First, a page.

Demirciler/Bucak, Turkey, Aug 13 (EFE).- For 10 days, Turkey’s worst-ever wildfire wreaked havoc in Antalya, a province along the country’s idyllic southern coast.
Before firefighters could bring the blaze under control — thanks to the relief brought by torrential rainfall on Aug. 7 —, it had destroyed some 60,000 hectares of forest, nearly 60 villages or neighborhoods, and hundreds of homes, killing seven people and injuring over 100 more. The fires also claimed the lives of over 30,000 farm animals.
“This place was like heaven,” Fatma Sari, who lives in the village of Demirciler with her daughter, tells epa-efe. “What will I look at when I look out of my window now?”
Demirciler was among the hardest hit in the area, with around 20 homes razed to the ground.
Many in Turkey have accused the government of inadequately responding to the disaster.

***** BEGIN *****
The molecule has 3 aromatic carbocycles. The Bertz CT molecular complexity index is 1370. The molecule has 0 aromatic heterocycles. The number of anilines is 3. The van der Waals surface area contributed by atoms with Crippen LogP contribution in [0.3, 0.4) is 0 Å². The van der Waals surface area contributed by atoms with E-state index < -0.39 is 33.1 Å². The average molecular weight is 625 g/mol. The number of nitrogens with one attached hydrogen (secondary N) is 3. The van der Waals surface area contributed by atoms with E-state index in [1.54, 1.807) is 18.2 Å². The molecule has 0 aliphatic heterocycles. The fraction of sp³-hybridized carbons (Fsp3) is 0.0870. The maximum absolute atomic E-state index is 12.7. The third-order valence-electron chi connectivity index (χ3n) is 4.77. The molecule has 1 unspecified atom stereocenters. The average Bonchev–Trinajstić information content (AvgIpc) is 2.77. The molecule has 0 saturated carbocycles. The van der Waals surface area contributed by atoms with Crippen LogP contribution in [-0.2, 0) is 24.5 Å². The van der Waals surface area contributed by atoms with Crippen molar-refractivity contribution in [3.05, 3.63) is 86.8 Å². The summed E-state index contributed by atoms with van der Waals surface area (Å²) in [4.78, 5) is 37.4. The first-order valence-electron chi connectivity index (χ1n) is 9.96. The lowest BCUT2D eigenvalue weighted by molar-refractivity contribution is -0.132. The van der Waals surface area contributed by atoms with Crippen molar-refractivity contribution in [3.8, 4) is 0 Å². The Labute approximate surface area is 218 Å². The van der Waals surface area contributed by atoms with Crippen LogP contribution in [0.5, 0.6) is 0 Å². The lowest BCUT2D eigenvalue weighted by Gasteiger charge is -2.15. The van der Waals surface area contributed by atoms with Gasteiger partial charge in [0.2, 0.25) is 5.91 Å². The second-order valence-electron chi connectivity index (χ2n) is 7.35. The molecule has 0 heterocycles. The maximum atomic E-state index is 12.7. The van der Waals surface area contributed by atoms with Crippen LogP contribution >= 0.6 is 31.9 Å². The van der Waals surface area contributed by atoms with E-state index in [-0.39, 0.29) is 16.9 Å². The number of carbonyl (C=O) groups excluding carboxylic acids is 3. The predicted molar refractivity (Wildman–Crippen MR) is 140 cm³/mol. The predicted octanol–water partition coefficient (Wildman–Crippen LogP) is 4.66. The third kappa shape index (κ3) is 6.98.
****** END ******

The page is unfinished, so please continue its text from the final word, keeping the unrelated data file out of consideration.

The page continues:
“There were no fire trucks. I tried to put out the blaze in the house myself with water bottles,” says the imam of the village, Ahmet Yilmaz.
“The fire came so fast that we did not understand what was happening”.
Eventually, the heavy rains came to the rescue, finally extinguishing the deadly flames. Amid the ash, rubble of homes and charred possessions, the men and women of the region are still in shock as they try to salvage what remains of their lives before the blaze.
In Bucak, another Antalya village hit by the disaster, about 19 houses were completely burnt down. Many of them were demolished by state officials because they were deemed unsafe.
Fatma Gullu, whose home was destroyed in the fire, now lives with her mother Cemile Gullu. They used to make a living raising poultry, but half of their chickens perished. “If they had not evacuated us, we would have died here. I’ve seen many fires, but I’ve never seen one like this. Our chickens perished, dozens of olive and pomegranate trees and vegetable gardens were destroyed,” Cemile Gullu says.